According to Rivera, “As scrutiny of nuclear energy facilities across the nation grows and with the revelation that the Indian Point nuclear power plant is located over fault lines that make it vulnerable to a strong earthquake, the public is entitled to know that New York has in place a comprehensive and well-prepared plan that can save the lives of millions of New Yorkers, including those downwind of the Indian Point nuclear power plant.” The Bronx is 24 miles from Indian Point and almost all ofNew York Cityis within 50 miles of the nuclear reactors.
“The Fukushima crisis clearly demonstrated that radioactive releases from nuclear plant accidents can have significant impacts well beyond the 10-mile zone currently covered by emergency planning requirements,” said Dr. Edwin Lyman, senior scientist in the Union of Concerned Scientists’ Global Security Program. “Computer modeling performed by the Union of Concerned Scientists in 2004 predicted that a severe accident or terrorist attack at Indian Point could expose New York City’s children to high levels of radioactive iodine and could even trigger the need for the evacuation of Manhattan. The NRC needs to overcome its pervasive attitude of denial and take action now to protect the millions of people who are being exposed to needless risk.”
“A review of the adequacy of the emergency response plans for Indian Point is long overdue,” said Laura Haight, Senior Environmental Associate with NYPIRG. “New Yorkers will be shocked to learn how little protection they have in the event of a nuclear disaster. We applaud Assemblymember Naomi Rivera for calling for this hearing.”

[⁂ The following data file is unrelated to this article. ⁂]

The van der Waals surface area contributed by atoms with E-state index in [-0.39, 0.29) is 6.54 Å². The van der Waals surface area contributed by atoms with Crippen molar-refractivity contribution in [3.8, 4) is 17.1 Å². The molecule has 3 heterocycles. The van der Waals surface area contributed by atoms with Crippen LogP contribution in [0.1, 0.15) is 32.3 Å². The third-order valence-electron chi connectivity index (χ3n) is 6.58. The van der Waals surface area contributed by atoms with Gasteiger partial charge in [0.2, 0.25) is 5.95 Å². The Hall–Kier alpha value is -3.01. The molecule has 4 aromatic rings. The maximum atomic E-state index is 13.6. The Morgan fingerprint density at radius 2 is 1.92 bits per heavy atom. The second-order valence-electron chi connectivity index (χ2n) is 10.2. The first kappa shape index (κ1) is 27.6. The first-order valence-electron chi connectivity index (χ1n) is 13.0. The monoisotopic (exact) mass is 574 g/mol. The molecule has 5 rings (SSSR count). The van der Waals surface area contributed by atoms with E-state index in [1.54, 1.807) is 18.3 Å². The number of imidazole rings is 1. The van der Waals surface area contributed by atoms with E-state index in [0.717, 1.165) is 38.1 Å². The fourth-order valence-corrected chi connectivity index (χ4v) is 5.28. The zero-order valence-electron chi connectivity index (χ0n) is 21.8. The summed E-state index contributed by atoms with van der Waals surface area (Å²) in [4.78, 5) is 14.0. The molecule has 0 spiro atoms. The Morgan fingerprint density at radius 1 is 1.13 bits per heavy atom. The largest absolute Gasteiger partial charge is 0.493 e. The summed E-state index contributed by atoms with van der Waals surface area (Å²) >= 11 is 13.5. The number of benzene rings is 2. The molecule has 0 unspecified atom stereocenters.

Hudson River Sloop Clearwater shares Assemblywoman Rivera’s concern and supports her proposed legislation. “Given the fact Indian Point Nuclear Power Plant is located at the intersection of two earthquake faults, as identified by a 2008 study by Columbia University’s Lamont-Doherty Earth Observatory, and that ’spent’ but still highly radioactive fuel rods are stored on-site in unprotected fuel pools, a much more robust emergency plan is needed,” said Manna Jo Greene, Clearwater’s Environmental Director. “In addition to the chaos and gridlock that would rapidly ensue throughout the greater metropolitan area, our emergency medical response system would quickly be overwhelmed in the event of a radiological disaster,” she added.
“We cannot wait until a potentially deadly catastrophe involving the accidental release of radiation by the Indian Point nuclear power plant before we realize that New York State does not have available the first-line-of-defense resources that can save the lives of millions of our fellow residents, including millions of children,” stated Assemblywoman Rivera, member of the Assembly Standing Committee on Health.